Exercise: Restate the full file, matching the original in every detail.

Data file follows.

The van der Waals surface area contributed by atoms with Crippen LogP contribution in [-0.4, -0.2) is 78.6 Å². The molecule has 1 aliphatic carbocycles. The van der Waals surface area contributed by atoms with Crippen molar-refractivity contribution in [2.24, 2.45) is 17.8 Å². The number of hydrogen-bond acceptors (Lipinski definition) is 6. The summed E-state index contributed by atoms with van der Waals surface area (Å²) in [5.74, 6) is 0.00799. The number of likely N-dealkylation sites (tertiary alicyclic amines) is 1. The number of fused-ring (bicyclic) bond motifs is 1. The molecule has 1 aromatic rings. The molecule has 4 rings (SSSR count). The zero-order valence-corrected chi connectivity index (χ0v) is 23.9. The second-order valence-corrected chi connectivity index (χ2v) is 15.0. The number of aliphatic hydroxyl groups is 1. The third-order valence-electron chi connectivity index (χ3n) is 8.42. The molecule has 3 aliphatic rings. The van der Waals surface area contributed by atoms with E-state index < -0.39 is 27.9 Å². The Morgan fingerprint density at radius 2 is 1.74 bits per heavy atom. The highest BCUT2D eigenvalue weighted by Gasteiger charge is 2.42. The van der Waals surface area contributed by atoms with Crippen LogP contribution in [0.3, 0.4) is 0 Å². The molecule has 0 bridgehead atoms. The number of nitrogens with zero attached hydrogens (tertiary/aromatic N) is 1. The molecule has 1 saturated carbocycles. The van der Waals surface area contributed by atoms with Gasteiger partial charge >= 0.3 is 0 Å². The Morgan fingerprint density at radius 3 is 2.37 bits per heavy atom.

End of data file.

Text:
The van der Waals surface area contributed by atoms with Crippen LogP contribution in [-0.4, -0.2) is 78.6 Å². The molecule has 1 aliphatic carbocycles. The van der Waals surface area contributed by atoms with Crippen molar-refractivity contribution in [2.24, 2.45) is 17.8 Å². The number of hydrogen-bond acceptors (Lipinski definition) is 6. The summed E-state index contributed by atoms with van der Waals surface area (Å²) in [5.74, 6) is 0.00799. The number of likely N-dealkylation sites (tertiary alicyclic amines) is 1. The number of fused-ring (bicyclic) bond motifs is 1. The molecule has 1 aromatic rings. The molecule has 4 rings (SSSR count). The zero-order valence-corrected chi connectivity index (χ0v) is 23.9. The second-order valence-corrected chi connectivity index (χ2v) is 15.0. The number of aliphatic hydroxyl groups is 1. The third-order valence-electron chi connectivity index (χ3n) is 8.42. The molecule has 3 aliphatic rings. The van der Waals surface area contributed by atoms with E-state index < -0.39 is 27.9 Å². The Morgan fingerprint density at radius 2 is 1.74 bits per heavy atom. The highest BCUT2D eigenvalue weighted by Gasteiger charge is 2.42. The van der Waals surface area contributed by atoms with Crippen LogP contribution in [0.3, 0.4) is 0 Å². The molecule has 0 bridgehead atoms. The number of nitrogens with zero attached hydrogens (tertiary/aromatic N) is 1. The molecule has 1 saturated carbocycles. The van der Waals surface area contributed by atoms with Gasteiger partial charge >= 0.3 is 0 Å². The Morgan fingerprint density at radius 3 is 2.37 bits per heavy atom.